Korey Wise of the Exonerated Five to speak at UMES during Black History Month | University of Maryland Eastern Shore Marketing Retarget Pixel

Korey Wise of the Exonerated Five to speak at UMES during Black History Month

  • Eldest exoneree whose story is told in Netflix’s “When They See Us” to speak on Feb. 20

    Monday, January 27, 2020
    Photo provided by speaker/speaker's liaison

    Korey Wise, a criminal justice reform advocate, will be the featured speaker for, “Life After Injustice: A Conversation with Korey Wise” at the University of Maryland Eastern Shore Thursday, Feb. 20 at 6 p.m.

    During the event, Wise will share his story of wrongful conviction, incarceration, and life after injustice. Sixteen-year-old Wise and four other teens of color (Yusef Salaam, Raymond Santana Jr., Kevin Richardson, and Antron McCray) were wrongfully charged and convicted for the 1989 assault and rape of a white female jogger in Central Park.  The boys' ages ranged from 14 to 16 at the time. Their convictions were based on false confessions. Wise was the only one tried and sentenced as an adult.

    Sentenced to five to 15 years in prison, the Harlem native served nearly 14 years in the New York penal system before being exonerated by the confession of the culprit of the near fatal attack, Matias Reyes. DNA evidence from the 1989 crime scene matched Reyes. The men's convictions were overturned in December 2002.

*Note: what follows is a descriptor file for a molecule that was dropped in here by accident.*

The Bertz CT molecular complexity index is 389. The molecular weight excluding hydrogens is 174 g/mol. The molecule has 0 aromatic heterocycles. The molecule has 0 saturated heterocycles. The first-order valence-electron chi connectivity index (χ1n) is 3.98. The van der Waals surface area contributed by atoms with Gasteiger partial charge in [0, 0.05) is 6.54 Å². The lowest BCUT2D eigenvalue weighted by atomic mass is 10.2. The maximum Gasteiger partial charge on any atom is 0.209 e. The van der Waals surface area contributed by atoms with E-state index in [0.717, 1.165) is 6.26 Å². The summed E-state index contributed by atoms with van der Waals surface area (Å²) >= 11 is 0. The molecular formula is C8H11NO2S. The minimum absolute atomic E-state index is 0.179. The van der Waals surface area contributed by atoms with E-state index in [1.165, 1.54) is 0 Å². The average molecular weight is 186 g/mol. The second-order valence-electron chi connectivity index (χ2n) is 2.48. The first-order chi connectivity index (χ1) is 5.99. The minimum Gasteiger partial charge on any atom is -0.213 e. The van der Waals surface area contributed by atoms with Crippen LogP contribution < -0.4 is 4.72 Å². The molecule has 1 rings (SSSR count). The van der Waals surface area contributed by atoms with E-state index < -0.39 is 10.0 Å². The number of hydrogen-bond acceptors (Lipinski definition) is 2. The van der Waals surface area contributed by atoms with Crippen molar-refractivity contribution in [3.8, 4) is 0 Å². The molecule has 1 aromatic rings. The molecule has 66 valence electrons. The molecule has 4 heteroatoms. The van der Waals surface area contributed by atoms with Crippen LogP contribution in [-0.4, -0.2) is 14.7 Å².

In 2014, while admitting no wrongdoing, the City of New York reached a settlement with the five men after their wrongful imprisonment and the violation of their civil rights. This settlement allowed Wise to help others who are wrongfully incarcerated through his $190,000 donation to the University of Colorado Law School's Innocence Project, which was renamed in his honor.

    “The story of Korey Wise is one of tragedy and triumph, wrongful conviction to rightful exoneration. It is clear in hindsight that he and the other teens were victims of a miscarriage of justice in the American legal system. Such instances happen at a far more disproportionate rate among African Americans, and speaks to a systemic racial bias in our criminal justice system,” said Dr. Marshall Stevenson Jr., dean of the School of Education, Social Sciences and The Arts.

    “In the aftermath of their exoneration, Mr. Wise and the other men have devoted their time and efforts to advocating for justice reform. Students need to be fully aware of the challenges our nation faces between the criminal justice system and the African American community,” said Stevenson on the importance of Wise's visit to the historically black university.

    The 2019 Ava DuVernay-directed series, “When They See Us” (Netflix) chronicles the story of Wise and the other four men. At age 21, actor Jharrel Jerome's portrayal of both young and adult Korey Wise earned him his first and historic Emmy win for lead actor in a limited series at the 71st Emmy Awards. Jerome is the first Afro-Latino to win an Emmy Award for acting. The story of the "Exonerated Five" was previously told in the 2012 Ken and Sarah Burns documentary ”The Central Park Five” (PBS).

    The event, which will take place in UMES' Ella Fitzgerald Center for the Performing Arts, is free and open to the public. Tickets are required for admission. 

    Reserve your ticket at umestickets.com. For more information, call 410-651-7580.

    By Tahja Cropper